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Persian Influence on Greco-Roman Culture
He stands there, examining a beautiful white column, with perfect curves around it and an exquisite capital that shows detailed architecture. He twists his head to the right just a bit to read the official description. He is in the Louvre museum and a bit surprised. He was expecting to read “Pre-Hellenistic Greek Column,” but stunned, he realizes that it says “columns of Persepolis, circa 500 B.C.E.” “That’s surprising”, he says to himself “I could have sworn that that one came from Greece.” Yes, surprising. As a matter of fact, many things which are considered to have originated in Greece and are now known as “Western” culture, art, and architecture, actually originated in the Middle East, or more precisely, in ancient Persia.
Most people don’t know it, but Persia was the center of the world before and during the Greco-Persian Wars (492-449 BC) (”Greco-Persian Wars”). The whole world looked to Persia and everybody tried to model everything after the Persian way. Even Greece copied Persia on some occasions. In fact, Greece, before Alexander the Great, was just a coalition of small kingdoms. Persia, the biggest empire to exist up that time, was the “world power,” controlled the way of thinking of the time, and placed a deep mark into not only Greek thinking and culture, but also the “Western” idea and life. Many people do not realize it, but much of today’s culture can be found in ancient Persian literature, art, and architecture.
Much has been made of the Greco-Persian Wars, and rightfully so. The Greco-Persian Wars were a series of wars between the Persians and the Greek coalition. The number of victories favored the Persians by far, however, the one event that mattered because it ended all Persian presence in Greece, the battle of Platea, was won by the Greeks. This series of wars may very well be the event which most changed history single-handedly. Considering that the Persians were the only real world power at the time, it is easy to see that the world would be much different today had Alexander the Great not come to lead the Greek coalition to victory. All of Western society is based on Greece and Greek government and culture, but many things could have been different had Persia won. First, the Middle East, not Europe, would be the most powerful and wealthy part of the world. Also, despite the fact that much of Persia’s culture was mimicked in Greek culture, there were still many differences, and the world would probably be very different than it is today.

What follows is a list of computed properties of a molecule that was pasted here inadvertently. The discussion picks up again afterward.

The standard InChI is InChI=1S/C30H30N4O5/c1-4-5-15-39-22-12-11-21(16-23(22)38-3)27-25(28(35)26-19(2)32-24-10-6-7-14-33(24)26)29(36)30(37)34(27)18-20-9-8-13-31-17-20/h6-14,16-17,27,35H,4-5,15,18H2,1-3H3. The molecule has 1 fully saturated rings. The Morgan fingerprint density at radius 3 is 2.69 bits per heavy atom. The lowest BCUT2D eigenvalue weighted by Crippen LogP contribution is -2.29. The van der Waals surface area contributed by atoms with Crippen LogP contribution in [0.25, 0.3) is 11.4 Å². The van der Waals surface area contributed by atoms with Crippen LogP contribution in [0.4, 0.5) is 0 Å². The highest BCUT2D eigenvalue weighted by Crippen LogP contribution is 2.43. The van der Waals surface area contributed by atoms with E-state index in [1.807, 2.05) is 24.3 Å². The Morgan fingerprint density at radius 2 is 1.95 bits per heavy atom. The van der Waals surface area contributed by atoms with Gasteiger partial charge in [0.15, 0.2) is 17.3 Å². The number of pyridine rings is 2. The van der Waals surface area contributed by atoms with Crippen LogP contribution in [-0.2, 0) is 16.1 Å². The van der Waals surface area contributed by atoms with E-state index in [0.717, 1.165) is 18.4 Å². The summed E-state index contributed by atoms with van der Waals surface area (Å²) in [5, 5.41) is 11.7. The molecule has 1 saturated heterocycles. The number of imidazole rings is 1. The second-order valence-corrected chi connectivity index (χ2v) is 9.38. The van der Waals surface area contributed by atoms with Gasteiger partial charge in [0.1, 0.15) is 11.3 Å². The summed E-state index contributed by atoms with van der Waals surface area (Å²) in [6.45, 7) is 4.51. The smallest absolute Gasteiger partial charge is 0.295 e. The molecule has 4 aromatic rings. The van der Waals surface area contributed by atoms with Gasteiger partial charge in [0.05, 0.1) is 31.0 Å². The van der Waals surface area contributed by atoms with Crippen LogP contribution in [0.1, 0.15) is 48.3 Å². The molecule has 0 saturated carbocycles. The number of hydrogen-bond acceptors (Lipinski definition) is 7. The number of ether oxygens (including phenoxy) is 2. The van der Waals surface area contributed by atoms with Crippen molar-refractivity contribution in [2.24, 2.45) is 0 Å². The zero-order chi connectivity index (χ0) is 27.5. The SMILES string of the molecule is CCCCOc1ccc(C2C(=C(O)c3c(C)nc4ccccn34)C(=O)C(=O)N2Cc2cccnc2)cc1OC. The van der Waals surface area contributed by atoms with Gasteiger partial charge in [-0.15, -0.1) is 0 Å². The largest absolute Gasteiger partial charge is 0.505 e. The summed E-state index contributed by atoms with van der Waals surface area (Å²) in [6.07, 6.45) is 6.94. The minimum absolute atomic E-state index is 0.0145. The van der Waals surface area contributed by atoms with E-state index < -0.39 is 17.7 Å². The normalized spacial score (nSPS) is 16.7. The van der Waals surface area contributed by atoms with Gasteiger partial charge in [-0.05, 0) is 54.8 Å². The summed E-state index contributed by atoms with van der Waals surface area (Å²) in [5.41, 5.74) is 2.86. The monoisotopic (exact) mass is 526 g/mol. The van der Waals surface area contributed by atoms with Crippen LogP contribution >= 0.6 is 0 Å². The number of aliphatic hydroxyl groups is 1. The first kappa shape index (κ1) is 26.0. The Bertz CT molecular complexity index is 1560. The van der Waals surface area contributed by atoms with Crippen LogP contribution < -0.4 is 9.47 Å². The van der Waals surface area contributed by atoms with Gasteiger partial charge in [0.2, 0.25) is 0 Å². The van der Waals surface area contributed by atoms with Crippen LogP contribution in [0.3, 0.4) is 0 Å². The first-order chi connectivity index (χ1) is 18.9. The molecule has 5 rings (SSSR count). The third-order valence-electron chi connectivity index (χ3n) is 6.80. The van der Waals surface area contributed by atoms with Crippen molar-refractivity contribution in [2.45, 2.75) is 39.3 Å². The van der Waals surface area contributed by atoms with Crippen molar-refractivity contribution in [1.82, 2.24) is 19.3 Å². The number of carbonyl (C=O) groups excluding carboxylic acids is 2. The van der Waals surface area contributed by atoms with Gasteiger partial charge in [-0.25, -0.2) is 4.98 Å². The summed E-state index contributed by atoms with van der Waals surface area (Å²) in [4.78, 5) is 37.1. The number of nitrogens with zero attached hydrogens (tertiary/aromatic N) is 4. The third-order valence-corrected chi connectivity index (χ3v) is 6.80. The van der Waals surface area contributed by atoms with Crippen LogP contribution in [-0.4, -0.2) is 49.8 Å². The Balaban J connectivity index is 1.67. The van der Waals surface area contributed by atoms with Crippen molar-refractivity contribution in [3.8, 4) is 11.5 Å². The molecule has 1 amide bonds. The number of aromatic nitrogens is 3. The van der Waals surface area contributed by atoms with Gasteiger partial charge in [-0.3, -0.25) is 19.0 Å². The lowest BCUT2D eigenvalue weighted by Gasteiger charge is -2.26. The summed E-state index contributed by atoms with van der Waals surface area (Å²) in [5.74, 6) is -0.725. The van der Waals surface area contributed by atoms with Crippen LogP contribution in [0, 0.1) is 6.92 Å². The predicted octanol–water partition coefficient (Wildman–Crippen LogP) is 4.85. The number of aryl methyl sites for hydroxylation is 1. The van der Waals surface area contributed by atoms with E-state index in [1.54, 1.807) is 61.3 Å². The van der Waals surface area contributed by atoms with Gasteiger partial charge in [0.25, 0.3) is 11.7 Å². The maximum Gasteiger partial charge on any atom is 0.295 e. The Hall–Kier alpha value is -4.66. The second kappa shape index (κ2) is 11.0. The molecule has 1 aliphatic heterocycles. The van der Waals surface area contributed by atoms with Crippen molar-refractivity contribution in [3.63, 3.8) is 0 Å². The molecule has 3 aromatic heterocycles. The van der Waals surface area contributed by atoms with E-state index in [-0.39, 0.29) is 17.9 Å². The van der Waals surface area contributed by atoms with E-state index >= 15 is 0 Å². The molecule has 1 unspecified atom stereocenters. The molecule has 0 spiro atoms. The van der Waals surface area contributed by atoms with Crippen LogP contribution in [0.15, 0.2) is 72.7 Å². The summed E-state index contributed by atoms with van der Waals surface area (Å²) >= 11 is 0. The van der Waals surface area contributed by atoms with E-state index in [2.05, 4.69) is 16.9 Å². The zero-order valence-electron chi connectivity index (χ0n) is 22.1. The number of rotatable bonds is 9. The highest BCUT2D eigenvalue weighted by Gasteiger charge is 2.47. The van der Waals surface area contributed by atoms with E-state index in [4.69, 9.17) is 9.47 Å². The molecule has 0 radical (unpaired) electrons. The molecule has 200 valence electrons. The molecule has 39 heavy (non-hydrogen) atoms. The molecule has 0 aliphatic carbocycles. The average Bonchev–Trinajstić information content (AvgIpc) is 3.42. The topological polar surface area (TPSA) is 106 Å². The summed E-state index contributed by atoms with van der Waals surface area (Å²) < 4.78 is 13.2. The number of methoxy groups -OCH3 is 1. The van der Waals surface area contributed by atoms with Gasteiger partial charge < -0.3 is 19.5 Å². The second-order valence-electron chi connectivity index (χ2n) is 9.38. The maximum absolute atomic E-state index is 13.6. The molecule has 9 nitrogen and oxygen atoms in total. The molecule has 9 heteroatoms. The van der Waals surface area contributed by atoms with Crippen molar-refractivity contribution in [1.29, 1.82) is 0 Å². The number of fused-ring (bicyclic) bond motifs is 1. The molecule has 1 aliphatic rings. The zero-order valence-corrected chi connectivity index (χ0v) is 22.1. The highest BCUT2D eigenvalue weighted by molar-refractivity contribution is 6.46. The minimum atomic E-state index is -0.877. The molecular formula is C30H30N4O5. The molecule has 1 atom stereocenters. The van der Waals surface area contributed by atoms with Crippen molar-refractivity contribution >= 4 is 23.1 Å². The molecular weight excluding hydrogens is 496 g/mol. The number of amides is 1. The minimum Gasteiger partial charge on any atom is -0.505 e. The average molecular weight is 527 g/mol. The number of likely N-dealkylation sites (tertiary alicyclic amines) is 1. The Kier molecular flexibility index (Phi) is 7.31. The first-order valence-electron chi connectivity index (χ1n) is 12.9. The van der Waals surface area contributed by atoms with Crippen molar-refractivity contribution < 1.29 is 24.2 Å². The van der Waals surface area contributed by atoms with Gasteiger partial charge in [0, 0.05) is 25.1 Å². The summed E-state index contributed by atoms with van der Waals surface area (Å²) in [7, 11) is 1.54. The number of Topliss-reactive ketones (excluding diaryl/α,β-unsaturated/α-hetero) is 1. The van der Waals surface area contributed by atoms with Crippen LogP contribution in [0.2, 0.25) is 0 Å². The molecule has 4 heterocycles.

Throughout history, each regime has changed the past to benefit itself. This is ongoing, and today, the West has reshaped history to better its own share. People now learn only of the great achievements of the Roman and Greek empires, but seldom does it occur that a student knows where the Assyrian empire was located and just how powerful the Mongols were at the height of their civilization. Most notably, the Persian Empire is one that has been neglected time after time. The Greek people were the ones who defeated Persia and they adapted many of Persia’s ways. The Greeks and Persians were closely related people in both blood and culture, but today, the Europeans and Iranians are no longer considered one people. However, when one takes an objective look at the Persians, it can be seen that much of the culture that is present today in Western society comes from ancient Persia.
Greco-Western culture, art, and architecture have all evolved from ancient Persia, and, because these have been mimicked by Greece, roots of Persian influence can be readily found in Greco-Western.